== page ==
The Rupununi Magisterial District Court Office and Courts at Annai, Aishalton and Karasabai were on Friday opened and according to President David Granger residents of the region will now have equal access to justice.
“There can be no equality before the law without access to justice. The law should be a great leveller. It should not be a divider. It should not be an instrument of oppression of the rich against the poor, or of the strong against the weak. It emphasises citizens’ basic human right to have legal recourse and redress for wrongs committed against them and their property and for the preservation of public order,” he was quoted as saying during the opening ceremony, in a Ministry of the Presidency (MoTP) press release.
According to the release, the president noted that ensuring equal access to justice under the law in the Rupununi has always presented a challenge with residents being forced to travel from far- flung communities in the Region to the Magistrates’ Court Office in Georgetown; some 425 km away.
President Granger stated that access to justice is a public good and that the State has the responsibility to ensure that it is available to every citizen.
“Residents – including victims of domestic abuse trapped in loveless relationships with their abusers; mothers denied access to their children because they cannot take their husbands and children-fathers to court a hundred kilometres away; small miners and businessmen facing bankruptcy because they cannot reach the court to claim unpaid debts or wages – should not be ignored. Access to justice, including ease of access, is every citizen’s legitimate expectation. Residents should not have to travel long distances to access public services, including legal services in other Regions. They should enjoy these services in their respective regions,” he was quoted as saying.
He said that along with access to justice, the Government’s regionalism approach is built on ensuring every region has equal access to public education, public health, public information such as the new radio station, public security with the establishment of a police divisional headquarters, public utilities including electricity and clean water and citizenship services such as birth and death registration, passports and naturalisation and social protection. The Head of State, the release said stated he is happy that the judicial branch of Government has adopted this regionalism approach.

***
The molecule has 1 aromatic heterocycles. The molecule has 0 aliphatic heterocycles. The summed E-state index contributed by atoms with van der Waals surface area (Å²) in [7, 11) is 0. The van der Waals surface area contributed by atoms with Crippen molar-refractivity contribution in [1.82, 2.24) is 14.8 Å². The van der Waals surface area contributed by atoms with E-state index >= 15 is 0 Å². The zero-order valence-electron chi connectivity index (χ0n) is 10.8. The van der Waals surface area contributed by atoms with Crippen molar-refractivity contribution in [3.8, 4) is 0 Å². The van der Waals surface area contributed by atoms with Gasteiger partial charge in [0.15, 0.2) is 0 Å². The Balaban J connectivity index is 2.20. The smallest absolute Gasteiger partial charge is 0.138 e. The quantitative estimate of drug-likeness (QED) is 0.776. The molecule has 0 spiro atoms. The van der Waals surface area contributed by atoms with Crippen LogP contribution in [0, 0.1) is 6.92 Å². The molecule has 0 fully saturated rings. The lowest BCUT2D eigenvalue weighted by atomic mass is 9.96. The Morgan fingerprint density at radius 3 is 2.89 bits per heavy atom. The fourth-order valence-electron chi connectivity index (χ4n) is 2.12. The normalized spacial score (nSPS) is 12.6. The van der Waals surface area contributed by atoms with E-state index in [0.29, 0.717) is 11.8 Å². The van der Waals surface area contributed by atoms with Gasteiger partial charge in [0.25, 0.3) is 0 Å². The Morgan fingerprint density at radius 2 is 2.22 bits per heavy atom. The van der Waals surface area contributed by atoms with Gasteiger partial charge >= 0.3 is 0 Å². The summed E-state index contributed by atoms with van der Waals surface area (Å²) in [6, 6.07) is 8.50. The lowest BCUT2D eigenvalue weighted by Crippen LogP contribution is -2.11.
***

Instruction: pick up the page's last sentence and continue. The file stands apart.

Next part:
Magistrate Allan Wilson who will be presiding in the district, recalled his early days as a Magistrate assigned to Lethem and said that in 2004 the court was conducted in a very small area within the police station. According to the MoTP press release, Wilson stated that the court schedule allowed for sittings for about one week every three months. In order to accommodate the volume of cases, the court schedule was revised and instead of meeting one week every three months, an additional week was added. With the commissioning of the new court in 2015 and now the creation of this sub-registry and the expansion of the Magisterial District to include parts of Aishalton and Karasabai, he noted that residents will now be able to access services that were not readily available to them before.
“No longer will the litigants have to travel long distances to Georgetown to recover their bail at the end of trials… and it will also now be easier for domestic violence issues to be addressed in a timely fashion… This sub-registry will also allow for more accurate record-keeping in respect of matters that were addressed,” he was quoted as saying.
Acting Chancellor of the Judiciary, Justice Yonette Cummings-Edwards, described the difficulties residents faced in accessing the court in Georgetown and noted that it was critical that justice be brought to the doorsteps of the residents of the 89 communities in the Rupununi.
“Prior to this office… court was held occasionally and I’m being modest. For the Lethem area, court was held once every three months, once quarterly, maybe two weeks within the quarter… Justice is not one-sided. Justice has to be for both sides. For residents of the region, persons coming all the way from Karasabai or even Aishalton, most of the time the court will be held here in Lethem and they will have to travel sometimes two days just to get to court. And if water is high, you’re familiar with that phrase, it would take even longer for them to get to this court. We in the Supreme Court, we do not sit in an ivory tower. We are in tune with what is going on the ground and we care,” she was quoted as saying.
The Chancellor according to the release also described the challenges faced by the Guyana Police Force as a result of infrequent court sittings. “This project also will bring enormous benefits for the police because out of that system, if someone who was charged with an offence, if it was a serious offence or a non-bailable offence, the Guyana Police Force had to find money to take that prisoner out to Georgetown before Her Worship, the Chief Magistrate, who would take the plea and commit that person on remand to prison or put that person on bail… Also, apart from that, if someone wanted to take advantage of the system, they would have known that court will not be sitting …for the next three months so they can fight and do all they wanted to do and know very well that the police cannot do anything much but just give them a warning because court won’t be there anyway and… the maximum time the police could hold them is 72 hours,” she explained.
Among the others present at the opening ceremony were senior members of the judiciary, Director of Public Prosecutions (DPP), Shalimar Ali Hack, Minister of Communities, Ronald Bulkan, Mayor of Lethem, Carlton Beckles and UN Resident Coordinator Mikiko Tanaka.